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Missouri Route 66

Historic Carthage,
Missouri

Missouri Route 66

 

Carthage Courthouse

Carthage, Missouri is a distinctive old Route 66 town. There's a lot of the old Mother Road left here too. Originally Carthage was founded in 1842. During the Civil War guerrilla rebels attacked the town and burned the courthouse. Maybe that was a blessing in disguise because the rebuilt courthouse is one of the most beautiful I've ever seen in my opinion. As Route 66 winds its way towards Carthage the tower of this imposing structure can be seen from miles away. The downtown district around the courthouse is a picturesque plaza filled with small shops, antiques and art galleries. In many ways it will take you back one hundred years to the splendid age when Carthage had more millionaires than any other town in America at the time because of the lead and zinc mines. Today their mansions and Victorian homes offer us a glimpse of the wonder of those times.
   
Carthage was also involved in the marble industry around the turn of the last century. The Missouri State Capitol, U.S. Capitol and White House are faced with marble that came from the Carthage area. According to Jack Rittenhouse the famous Carthage Marble is the only true gray marble found in the United States. Another claim to fame that Carthage can be proud of is that it was also girlhood home to Belle Starr, the famous albeit notorious "Bandit Queen." Before the Civil War she spent her younger years at her father’s hotel that once was located on the north side of Carthage’s court house square. As you can see, there’s a lot of history in Carthage. Yes indeed, Carthage is a fun town to explore! Carthage Downtown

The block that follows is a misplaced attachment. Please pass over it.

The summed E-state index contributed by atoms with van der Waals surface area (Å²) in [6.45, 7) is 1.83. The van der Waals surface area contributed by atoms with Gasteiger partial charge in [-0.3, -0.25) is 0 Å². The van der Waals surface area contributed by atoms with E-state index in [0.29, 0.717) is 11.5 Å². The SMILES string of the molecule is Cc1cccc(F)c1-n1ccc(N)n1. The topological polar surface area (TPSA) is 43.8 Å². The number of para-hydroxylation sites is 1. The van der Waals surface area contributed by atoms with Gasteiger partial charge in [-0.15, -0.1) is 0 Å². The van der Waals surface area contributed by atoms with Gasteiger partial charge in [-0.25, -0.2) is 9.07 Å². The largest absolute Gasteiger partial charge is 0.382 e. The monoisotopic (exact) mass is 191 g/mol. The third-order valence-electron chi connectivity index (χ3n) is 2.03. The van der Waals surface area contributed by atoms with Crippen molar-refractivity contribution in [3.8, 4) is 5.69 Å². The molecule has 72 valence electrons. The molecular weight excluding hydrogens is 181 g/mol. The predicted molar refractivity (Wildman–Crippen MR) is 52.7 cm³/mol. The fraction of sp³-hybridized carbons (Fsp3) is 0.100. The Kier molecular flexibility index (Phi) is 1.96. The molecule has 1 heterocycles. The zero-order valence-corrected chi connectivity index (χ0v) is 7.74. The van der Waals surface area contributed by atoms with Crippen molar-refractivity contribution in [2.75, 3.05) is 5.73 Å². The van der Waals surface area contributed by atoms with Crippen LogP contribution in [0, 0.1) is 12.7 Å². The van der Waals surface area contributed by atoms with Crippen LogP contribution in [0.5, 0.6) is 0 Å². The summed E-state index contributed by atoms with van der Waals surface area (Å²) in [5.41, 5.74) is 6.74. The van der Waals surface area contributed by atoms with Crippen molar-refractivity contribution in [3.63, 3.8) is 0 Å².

The Famous Boots Motel

Famous Boots Motel Route 66 winds its way through Carthage about a block from the Town Square. Along its corridor stands the famous Boots Motel, a classic example of Streamline Modern Architecture, one of the last left along Route 66. Arthur Boots established the Boots Motel in 1939 "At the Crossroads of America." For its time it was indeed thoroughly modern with a radio in every room, tile showers, floor furnace with thermostat control, air conditioner and garage. It is said that Clark Gable even stayed here once.
  
In 1946 just across the street from the Boots Motel Arthur Boots built a drive-in that offered fountain service and "Breakfast at any hour!" The drive-in thrived throughout the 1950s along Route 66 but declined after the Interstate bypassed Carthage. The drive-in closed in 1971 but the building was preserved. Today it is a bank, but if you look closely you can still see the telltale lines of a classic diner hidden underneath the stucco finish. Unfortunately the Boots Motel may not fare as well. The property is for sale and it may be endangered; it could easily become one more casualty of "modern progress." Carthage Bank
    
The future of the Boots Motel is uncertain, we can only hope that the new owners will respect the historical significance of this classic motor court and the history of Route 66 that has happened within its walls. It would be a shame to lose this survivor of the Mother Road to shortsighted development.